That same history now factors into the Fourth of July, with pointed reminders that some of the most prominent figures in the struggle for Independence (Jefferson, Washington, Patrick Henry) owned slaves.
Remember:  Context is the Enemy of Joy.
Meanwhile, when it comes to the sparklers, cherry bombs, and other fireworks that comprise the festival’s most hallowed tradition, many (if not most) of today’s celebrants secure such ordnance at Indian reservations – another ironic connection with the most painful elements of the nation’s past.
True, Native Americans did lose their ancestral lands, cultures, traditions, and most of their populations, but we have to make a mildy inconvenient drive if we want to light up a Smokey Joe.  So I guess the jokes on us.
Even Memorial Day and Veterans Day have lost some of their flag-waving, patriotic fervor and taken on a distinctly mournful, even skeptical edge.
I remember how juiced we all used to get about driving over to the National Cemetery in Westwood and laying a wreath on Memorial Day, but nowadays, what with all the contemplation and perspective and introspection, it really pisses on your party.  On the other hand, I think it’s a misuse of the bully pulpit for Michael to write an entire lengthy essay just because he couldn’t get a date on Veterans Day.
We now make a point of recalling dubious as well as heroic wars
And how are we ever going to get history to repeat itself if we’re doomed to remember it? 
…and taking note of those members of the military who sacrificed and served in our most controversial recent conflicts.
Remember, Veterans Day is a total gran mal seizure of Extreme Joy and Jingoism, unless any actual veterans show up, which is like somebody inviting the nerd fraternity to your big toga party.  If your date sees men and women who bear mute testamony to the horrors and sacrifice of war before she’s downed three or more Mickey’s Wide Mouths, then trust me, you’re not getting those panties off with a winch.
In fact, the Vietnam experience and the associated dislocations of the ‘60’s and ‘70’s helped to dissolve the patriotic consensus that had endured for two centuries, and promoted poisonous lies about the national character.
Nobody ever voted for a candidate who promised to keep our boys out of World War I, or suggested the Maine blew up in Havana Harbor due to a faulty boiler, or questioned the wisdom and legality of the Mexican-American War and then had the treasonous effrontery to become our 16th President, where he continued his efforts to tear this country in two.  Nope, skepticism about war all started with the hippies.  But we forgive them because they invented the blowjob.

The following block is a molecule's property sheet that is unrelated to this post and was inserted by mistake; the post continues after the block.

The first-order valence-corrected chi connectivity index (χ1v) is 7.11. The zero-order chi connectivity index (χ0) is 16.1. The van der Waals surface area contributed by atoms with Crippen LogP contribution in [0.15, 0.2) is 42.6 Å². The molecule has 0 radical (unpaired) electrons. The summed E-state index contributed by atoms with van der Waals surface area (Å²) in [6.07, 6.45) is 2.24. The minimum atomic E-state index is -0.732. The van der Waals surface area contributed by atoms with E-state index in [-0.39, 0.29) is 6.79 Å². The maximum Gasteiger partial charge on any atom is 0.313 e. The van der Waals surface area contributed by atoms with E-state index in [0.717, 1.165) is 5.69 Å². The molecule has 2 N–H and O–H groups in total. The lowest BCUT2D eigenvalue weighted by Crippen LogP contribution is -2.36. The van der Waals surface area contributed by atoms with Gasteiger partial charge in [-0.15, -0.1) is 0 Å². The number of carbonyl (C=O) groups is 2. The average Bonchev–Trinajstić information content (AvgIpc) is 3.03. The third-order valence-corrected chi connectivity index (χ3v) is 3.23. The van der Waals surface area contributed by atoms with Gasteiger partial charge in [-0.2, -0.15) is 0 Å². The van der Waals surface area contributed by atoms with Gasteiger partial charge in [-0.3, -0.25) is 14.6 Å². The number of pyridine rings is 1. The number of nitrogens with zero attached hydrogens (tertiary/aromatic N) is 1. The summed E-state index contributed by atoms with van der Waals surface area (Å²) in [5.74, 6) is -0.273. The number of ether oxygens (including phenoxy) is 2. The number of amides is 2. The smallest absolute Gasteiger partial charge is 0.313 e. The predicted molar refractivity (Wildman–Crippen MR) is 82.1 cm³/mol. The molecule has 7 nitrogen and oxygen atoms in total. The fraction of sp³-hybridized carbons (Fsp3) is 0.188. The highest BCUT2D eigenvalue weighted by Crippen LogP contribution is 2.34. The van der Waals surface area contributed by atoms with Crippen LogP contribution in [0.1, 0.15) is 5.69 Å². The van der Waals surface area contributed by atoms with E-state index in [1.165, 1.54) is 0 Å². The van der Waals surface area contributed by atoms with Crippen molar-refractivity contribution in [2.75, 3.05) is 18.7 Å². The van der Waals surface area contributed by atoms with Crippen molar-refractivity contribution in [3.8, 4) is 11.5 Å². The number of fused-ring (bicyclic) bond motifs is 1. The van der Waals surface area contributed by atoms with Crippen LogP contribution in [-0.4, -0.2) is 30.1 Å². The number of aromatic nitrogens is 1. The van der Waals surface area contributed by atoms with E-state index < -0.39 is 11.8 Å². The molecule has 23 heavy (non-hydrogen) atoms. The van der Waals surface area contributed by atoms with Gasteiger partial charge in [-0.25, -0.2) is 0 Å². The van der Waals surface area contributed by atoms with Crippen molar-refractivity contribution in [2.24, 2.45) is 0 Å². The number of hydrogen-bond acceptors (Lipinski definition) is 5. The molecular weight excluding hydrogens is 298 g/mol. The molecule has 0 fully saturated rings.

The United States waged deeply controversial wars long before the conflict in South East Asia, but in all previous cases a sweeping, one-sided victory (as in the War with Mexico) or at least a concluding, climactic battle that gave the illusion of overall triumph…
I like how Michael is ready to settle for the illusion of victory, which oddly strikes me as a triumph for reality.  But he probably still can’t understand why the prisoners in Guantanamo won’t meet him halfway and accept the illusion of freedom by just closing their eyes and going to their Happy Place.
Once you’ve associated your native soil with genocidal fascists and white supremacist thugs, it’s tough to return to singing the praises of the land of the free and the home of the brave – even after ultimate victory in the Cold War, a new period of American hegemony, and the evanescent surge of unity and defensive pride following the terror attacks of 9/11. 
Okay, maybe I’m totally misreading this, because it’s midnight and I popped a Lunesta about an hour ago, but is Michael really saying that while we’re a country indisputably founded on theft, mass-murder, and discrimination, our biggest fault is that we don’t lie about it enough, and when we do — and are caught lying — our reponse is insuffiently defensive.  That about it?
Good grief, I haven’t even gotten through half of this thing yet — he’s still going on about the hippies, and when I scroll down, I’m rewarded with the lyrics to “I’m A Yankee Doodle Dandy.”  Time for bed. 
Posted by scott on December 6th, 2007